The first step in this study involved unraveling the enigma of how different signal spectrum agonists activate receptors to mediate downstream signaling pathways.

The research team has successfully resolved the high-resolution cryo-EM structure of the APLNR-Gi1 complex, activated by the endogenous balance agonist apelin and two biased G protein agonists, MM07 and CMF-019. They found that the APLNR-Gi1 complexes bound to these three agonists appeared remarkably similar, resembling “triplets,” with seemingly no discernible difference.

However, the research team persisted and, after multiple experiments, finally identified subtle differences among them. If the ligand were likened to a key and the receptor to a lock, the top end of apelin, or the key handle, would be relatively extended, while MM07’s key handle would be bent into a ring. This resulted in differences in the depth and specific position of their key main parts inserted into the receptor lock, with the critical sites inserted into two pockets defined as “twin hotspots,” M11 and F13, affecting biased signal transduction.

Fig. 3: Structural basis of signal bias in APLNR

Furthermore, they have also revealed the signal transduction mechanism from the ligand binding pocket to downstream effector protein binding pocket—wherein D752.50, located at the hub of a polar network, acted as a switch for biased signaling, causing a 0.1 nanometer structural displacement. It is this minuscule difference in the spatial position, equivalent to one millionth the diameter of a strand of hair, that triggered distinct conformational changes in downstream effector protein-binding pockets and ultimately determined whether G protein signaling or β-arrestin signaling would be initiated.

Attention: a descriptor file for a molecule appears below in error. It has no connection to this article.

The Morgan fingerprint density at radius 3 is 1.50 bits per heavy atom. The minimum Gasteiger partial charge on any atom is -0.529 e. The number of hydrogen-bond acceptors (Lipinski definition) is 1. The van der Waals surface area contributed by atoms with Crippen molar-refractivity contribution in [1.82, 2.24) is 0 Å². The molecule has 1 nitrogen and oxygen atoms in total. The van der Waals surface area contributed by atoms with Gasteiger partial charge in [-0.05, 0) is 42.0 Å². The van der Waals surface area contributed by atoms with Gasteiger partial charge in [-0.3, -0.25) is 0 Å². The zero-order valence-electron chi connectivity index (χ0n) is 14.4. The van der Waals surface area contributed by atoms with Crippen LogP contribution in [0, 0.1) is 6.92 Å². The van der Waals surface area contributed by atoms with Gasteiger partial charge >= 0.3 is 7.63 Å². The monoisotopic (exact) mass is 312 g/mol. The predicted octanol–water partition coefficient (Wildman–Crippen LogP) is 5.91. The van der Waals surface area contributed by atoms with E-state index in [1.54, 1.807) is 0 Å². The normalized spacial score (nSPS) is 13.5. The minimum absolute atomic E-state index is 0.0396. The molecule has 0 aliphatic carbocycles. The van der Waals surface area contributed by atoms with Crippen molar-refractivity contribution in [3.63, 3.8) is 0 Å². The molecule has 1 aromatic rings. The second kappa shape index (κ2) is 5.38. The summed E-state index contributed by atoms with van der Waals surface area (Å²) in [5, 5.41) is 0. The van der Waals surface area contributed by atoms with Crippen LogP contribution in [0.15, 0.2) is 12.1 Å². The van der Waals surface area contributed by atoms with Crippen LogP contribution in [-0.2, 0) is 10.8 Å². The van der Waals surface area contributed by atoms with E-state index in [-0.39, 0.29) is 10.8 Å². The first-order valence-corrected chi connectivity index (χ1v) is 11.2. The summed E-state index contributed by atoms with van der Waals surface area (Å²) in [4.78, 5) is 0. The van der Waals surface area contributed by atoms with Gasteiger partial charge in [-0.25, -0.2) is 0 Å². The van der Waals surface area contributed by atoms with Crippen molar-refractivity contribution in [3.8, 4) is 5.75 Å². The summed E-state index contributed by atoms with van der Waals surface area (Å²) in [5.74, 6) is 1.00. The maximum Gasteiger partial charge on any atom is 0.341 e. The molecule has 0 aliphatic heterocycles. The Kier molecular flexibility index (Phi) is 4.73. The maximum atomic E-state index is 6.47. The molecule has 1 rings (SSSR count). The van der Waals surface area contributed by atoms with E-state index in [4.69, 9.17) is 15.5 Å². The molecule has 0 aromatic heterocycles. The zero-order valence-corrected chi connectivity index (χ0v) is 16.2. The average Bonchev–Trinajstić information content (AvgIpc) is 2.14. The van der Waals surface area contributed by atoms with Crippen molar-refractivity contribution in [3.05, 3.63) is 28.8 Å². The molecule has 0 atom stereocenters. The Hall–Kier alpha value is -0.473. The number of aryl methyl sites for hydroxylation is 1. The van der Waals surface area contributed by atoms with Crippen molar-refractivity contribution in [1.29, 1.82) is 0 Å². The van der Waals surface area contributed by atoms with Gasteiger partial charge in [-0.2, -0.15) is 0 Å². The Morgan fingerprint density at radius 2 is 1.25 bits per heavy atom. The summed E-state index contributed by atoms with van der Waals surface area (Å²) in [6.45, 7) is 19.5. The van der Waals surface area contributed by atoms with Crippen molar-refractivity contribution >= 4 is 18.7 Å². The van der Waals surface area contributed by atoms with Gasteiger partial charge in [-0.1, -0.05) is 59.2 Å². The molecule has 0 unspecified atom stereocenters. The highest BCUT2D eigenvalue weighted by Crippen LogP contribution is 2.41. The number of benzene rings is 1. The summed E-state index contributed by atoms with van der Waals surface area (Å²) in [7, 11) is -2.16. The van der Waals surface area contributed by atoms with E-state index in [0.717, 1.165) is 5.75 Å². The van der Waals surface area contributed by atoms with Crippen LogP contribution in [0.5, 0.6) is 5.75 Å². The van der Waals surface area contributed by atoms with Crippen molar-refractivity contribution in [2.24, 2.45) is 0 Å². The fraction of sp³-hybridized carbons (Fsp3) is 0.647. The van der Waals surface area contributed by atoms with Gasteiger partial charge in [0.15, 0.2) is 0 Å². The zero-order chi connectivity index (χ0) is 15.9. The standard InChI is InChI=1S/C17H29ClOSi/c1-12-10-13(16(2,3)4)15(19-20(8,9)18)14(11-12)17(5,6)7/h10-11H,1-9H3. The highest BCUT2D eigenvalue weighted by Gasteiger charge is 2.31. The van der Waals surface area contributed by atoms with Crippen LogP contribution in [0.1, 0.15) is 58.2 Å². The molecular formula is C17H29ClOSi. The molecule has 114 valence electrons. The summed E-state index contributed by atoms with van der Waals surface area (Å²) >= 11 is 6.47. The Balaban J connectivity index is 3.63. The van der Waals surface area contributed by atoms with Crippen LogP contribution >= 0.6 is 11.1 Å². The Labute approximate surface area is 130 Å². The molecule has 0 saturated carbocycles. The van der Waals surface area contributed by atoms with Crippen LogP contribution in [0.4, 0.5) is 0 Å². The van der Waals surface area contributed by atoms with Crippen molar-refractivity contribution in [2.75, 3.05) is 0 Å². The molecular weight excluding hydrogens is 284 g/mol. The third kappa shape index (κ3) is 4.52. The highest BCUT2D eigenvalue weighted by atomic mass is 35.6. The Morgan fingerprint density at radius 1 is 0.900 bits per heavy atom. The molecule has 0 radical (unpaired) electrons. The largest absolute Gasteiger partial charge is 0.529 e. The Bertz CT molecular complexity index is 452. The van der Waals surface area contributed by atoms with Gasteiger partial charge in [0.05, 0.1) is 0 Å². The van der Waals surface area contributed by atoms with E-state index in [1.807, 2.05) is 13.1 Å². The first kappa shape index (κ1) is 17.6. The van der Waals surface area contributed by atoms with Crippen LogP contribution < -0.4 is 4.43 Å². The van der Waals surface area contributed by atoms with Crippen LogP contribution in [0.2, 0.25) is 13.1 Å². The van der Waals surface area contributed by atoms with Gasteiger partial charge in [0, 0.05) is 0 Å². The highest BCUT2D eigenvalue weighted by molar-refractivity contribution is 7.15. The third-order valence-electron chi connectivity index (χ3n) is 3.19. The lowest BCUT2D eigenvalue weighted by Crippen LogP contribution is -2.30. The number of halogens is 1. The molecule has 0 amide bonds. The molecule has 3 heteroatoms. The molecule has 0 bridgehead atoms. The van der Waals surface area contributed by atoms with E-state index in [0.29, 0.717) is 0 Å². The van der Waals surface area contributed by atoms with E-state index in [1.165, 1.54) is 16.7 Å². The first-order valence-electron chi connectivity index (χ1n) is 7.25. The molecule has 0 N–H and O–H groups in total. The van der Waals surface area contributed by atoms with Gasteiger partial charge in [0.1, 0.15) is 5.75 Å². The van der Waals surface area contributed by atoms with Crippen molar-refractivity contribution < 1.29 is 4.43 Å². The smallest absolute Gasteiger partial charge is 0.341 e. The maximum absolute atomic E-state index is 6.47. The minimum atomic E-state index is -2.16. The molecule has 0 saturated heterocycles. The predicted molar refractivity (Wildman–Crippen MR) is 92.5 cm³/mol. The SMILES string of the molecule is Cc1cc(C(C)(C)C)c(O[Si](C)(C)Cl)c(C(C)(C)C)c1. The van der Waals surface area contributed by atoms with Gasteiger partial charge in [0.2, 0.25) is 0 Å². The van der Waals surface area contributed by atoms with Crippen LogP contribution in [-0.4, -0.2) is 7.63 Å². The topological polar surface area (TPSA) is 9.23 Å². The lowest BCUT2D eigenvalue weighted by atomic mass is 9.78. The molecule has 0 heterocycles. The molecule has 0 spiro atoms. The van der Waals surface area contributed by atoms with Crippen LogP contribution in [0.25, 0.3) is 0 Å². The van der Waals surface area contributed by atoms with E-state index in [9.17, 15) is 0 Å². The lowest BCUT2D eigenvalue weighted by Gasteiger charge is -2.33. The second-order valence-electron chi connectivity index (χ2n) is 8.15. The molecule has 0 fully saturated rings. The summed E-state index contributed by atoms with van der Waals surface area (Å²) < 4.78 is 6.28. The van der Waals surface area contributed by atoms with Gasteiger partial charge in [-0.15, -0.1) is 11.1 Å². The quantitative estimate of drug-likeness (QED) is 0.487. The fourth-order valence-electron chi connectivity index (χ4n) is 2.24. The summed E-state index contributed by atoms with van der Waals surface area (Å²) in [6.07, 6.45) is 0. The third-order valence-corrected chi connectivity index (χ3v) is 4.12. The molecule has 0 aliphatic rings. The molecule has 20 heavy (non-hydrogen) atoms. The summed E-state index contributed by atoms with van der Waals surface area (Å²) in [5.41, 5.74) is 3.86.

Fig. 4:  Allosteric network allows ligands to favor either intracellular conformation

According to Professor ZHANG Yan at Zhejiang University, “By uncovering the molecular mechanism through which different biased signaling molecules recognize and activate APLNR, we have designed two exclusive G protein-biased agonists WN353 and WN561. These agonists effectively suppress β-arrestin activity while preserving G protein signaling capability.”

To minimize interference, the team blended the newly designed agonists with existing ones on the market, scrambled their numbering, and utilized both in vitro cultured cardiomyocytes and in vivo animal models of heart disease for “double-blind” functional screening and validation. Dr. WANG Weiwei said, “I was extremely nervous when ‘the mystery box’ was opened. However, the results were reassuring, demonstrating that our G protein-biased agonists WN353 and WN561 did not incur any myocardial hypertrophy. Our experiments also reaffirmed the β-arrestin signaling pathway of APLNR as the primary pathway leading to myocardial hypertrophy.”

Subsequently, the researchers simulated the therapeutic effects of APLNR agonists in the context of myocardial hypertrophy, excluding pathological stimuli, such as valve disease or hypertension. The results revealed that Apelin exacerbated myocardial hypertrophy, while MM07 and CMF-019 had no effect. Encouragingly, the newly developed agonist WN561 demonstrated efficacy in alleviating myocardial hypertrophy in mice, regardless of pathological or non-pathological conditions, further showing the promising prospects of this novel G protein-biased APLNR agonist for the treatment of myocardial hypertrophy and heart failure.


Fig. 5: Graphical abstract

This work revealed the distinctive recognition properties of APLNR complexes when bound to various biased ligands. It also led to the rational design of APLNR agonists with absolute G protein signal selectivity. Through experimentation on three different animal models, the safety and efficacy of these newly devised active molecules were demonstrated for the development of cardiovascular medications targeting APLNR.